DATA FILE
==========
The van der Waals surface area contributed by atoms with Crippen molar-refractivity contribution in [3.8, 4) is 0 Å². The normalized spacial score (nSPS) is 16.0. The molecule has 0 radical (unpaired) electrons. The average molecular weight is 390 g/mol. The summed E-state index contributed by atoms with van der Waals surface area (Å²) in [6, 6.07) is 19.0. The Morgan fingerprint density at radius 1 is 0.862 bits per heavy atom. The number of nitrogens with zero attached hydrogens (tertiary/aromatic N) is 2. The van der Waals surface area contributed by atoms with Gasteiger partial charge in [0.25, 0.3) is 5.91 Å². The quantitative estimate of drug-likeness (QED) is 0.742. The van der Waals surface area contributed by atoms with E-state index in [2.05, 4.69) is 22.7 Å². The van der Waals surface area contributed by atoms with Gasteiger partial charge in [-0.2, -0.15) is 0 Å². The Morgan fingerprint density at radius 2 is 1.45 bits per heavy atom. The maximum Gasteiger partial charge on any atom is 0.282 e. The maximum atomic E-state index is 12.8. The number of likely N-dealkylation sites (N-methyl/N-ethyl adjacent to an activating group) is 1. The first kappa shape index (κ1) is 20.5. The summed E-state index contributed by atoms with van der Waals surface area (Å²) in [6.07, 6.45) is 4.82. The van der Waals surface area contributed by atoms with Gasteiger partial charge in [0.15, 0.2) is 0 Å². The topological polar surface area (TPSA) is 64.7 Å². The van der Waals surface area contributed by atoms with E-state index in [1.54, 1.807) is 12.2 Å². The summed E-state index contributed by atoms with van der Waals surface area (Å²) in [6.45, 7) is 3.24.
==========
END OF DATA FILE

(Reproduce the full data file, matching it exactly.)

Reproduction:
The van der Waals surface area contributed by atoms with Crippen molar-refractivity contribution in [3.8, 4) is 0 Å². The normalized spacial score (nSPS) is 16.0. The molecule has 0 radical (unpaired) electrons. The average molecular weight is 390 g/mol. The summed E-state index contributed by atoms with van der Waals surface area (Å²) in [6, 6.07) is 19.0. The Morgan fingerprint density at radius 1 is 0.862 bits per heavy atom. The number of nitrogens with zero attached hydrogens (tertiary/aromatic N) is 2. The van der Waals surface area contributed by atoms with Gasteiger partial charge in [0.25, 0.3) is 5.91 Å². The quantitative estimate of drug-likeness (QED) is 0.742. The van der Waals surface area contributed by atoms with E-state index in [2.05, 4.69) is 22.7 Å². The van der Waals surface area contributed by atoms with Gasteiger partial charge in [-0.2, -0.15) is 0 Å². The Morgan fingerprint density at radius 2 is 1.45 bits per heavy atom. The maximum Gasteiger partial charge on any atom is 0.282 e. The maximum atomic E-state index is 12.8. The number of likely N-dealkylation sites (N-methyl/N-ethyl adjacent to an activating group) is 1. The first kappa shape index (κ1) is 20.5. The summed E-state index contributed by atoms with van der Waals surface area (Å²) in [6.07, 6.45) is 4.82. The van der Waals surface area contributed by atoms with Gasteiger partial charge in [0.15, 0.2) is 0 Å². The topological polar surface area (TPSA) is 64.7 Å². The van der Waals surface area contributed by atoms with E-state index in [1.54, 1.807) is 12.2 Å². The summed E-state index contributed by atoms with van der Waals surface area (Å²) in [6.45, 7) is 3.24.